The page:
Several types of environmental conditions and reporting are of particular value when identifying potential brownfields. The most useful and relevant data to this research include: sites registered in the Toxic Release Inventory (TRI), the Local Incident Tracking system (LIT), and Hazardous Waste Handlers (maintained in the RCRAInfo database).
Map 2 shows the location of each site throughout the region with a record in the LIT, TRI, and RCRAInfo databases. Table 2 reveals the number of each type of contamination record by county, as well as the totals for each county. There are a total of 38,051 combined records in the northeastern Illinois region, 65% of which are in Cook County. The most common data type are on sites and facilities reporting to the EPA on activities related to hazardous material handling, contained in the RCRAInfo database (see Chart 1). The map clearly shows the extent of the data, and that several sites have more than one type of contamination. Overall, the location of the data appears to be logical with concentration in areas that are developed, along transportation corridors, and clusters of similar land use. This conformed with much of what was repeatedly communicated in interviews with the region's key brownfields professionals: brownfields are everywhere.
Table 2: EPA Contamination Identification by County in Region
Which sites are not in operation?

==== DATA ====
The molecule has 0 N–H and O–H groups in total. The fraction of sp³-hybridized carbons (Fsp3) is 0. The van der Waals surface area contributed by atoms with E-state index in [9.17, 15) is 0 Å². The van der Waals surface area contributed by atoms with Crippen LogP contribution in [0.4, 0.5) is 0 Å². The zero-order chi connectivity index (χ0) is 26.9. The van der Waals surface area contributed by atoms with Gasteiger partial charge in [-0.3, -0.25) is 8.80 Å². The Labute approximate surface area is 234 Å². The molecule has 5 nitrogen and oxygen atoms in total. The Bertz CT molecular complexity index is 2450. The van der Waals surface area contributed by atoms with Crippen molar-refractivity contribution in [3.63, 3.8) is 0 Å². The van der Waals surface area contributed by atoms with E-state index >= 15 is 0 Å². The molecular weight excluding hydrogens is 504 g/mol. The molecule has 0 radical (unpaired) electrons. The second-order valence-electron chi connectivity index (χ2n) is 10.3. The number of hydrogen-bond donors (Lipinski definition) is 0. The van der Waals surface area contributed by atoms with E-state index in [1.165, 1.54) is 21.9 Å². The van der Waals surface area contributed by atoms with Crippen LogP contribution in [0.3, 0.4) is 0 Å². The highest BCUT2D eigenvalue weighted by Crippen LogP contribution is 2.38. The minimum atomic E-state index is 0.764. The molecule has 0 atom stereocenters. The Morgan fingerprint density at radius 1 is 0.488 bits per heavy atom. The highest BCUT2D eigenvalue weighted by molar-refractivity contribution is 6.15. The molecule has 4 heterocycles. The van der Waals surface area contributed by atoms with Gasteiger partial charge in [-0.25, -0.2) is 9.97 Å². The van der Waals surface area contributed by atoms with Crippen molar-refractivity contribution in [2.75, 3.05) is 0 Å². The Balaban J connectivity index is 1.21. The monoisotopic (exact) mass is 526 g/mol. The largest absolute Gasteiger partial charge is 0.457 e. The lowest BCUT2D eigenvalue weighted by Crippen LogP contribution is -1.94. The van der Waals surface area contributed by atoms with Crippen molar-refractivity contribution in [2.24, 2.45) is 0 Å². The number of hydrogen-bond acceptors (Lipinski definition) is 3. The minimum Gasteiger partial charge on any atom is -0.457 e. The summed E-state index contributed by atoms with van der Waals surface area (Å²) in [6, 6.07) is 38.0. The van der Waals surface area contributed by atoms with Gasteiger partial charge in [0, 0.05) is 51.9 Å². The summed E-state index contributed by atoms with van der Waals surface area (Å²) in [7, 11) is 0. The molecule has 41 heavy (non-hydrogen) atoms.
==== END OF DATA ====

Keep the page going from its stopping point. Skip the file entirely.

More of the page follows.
Mapping all the contamination data does not reveal potential brownfield sites, however. Businesses and sites that are currently in operation are included in these US EPA records, and therefore should be distinct from the sites that are not in operation and are available for redevelopment. Unfortunately, the data sets do not specify the sites that are no longer operating. In order to locate these sites where redevelopment may be hindered by its potential brownfield status, the data sets were layered with 2006 county assessor data to select the US EPA records on vacant and selected exempt land. This identified sites that are probably not in active use, which when compared with contaminated sites, could be used as an approximation of potential brownfields that are available for redevelopment. CMAP's Regional Snapshot on Infill, available at /cmap-regional-snapshots, explains the methodology for identifying vacant land. The selection of exempt land is detailed in the appendix.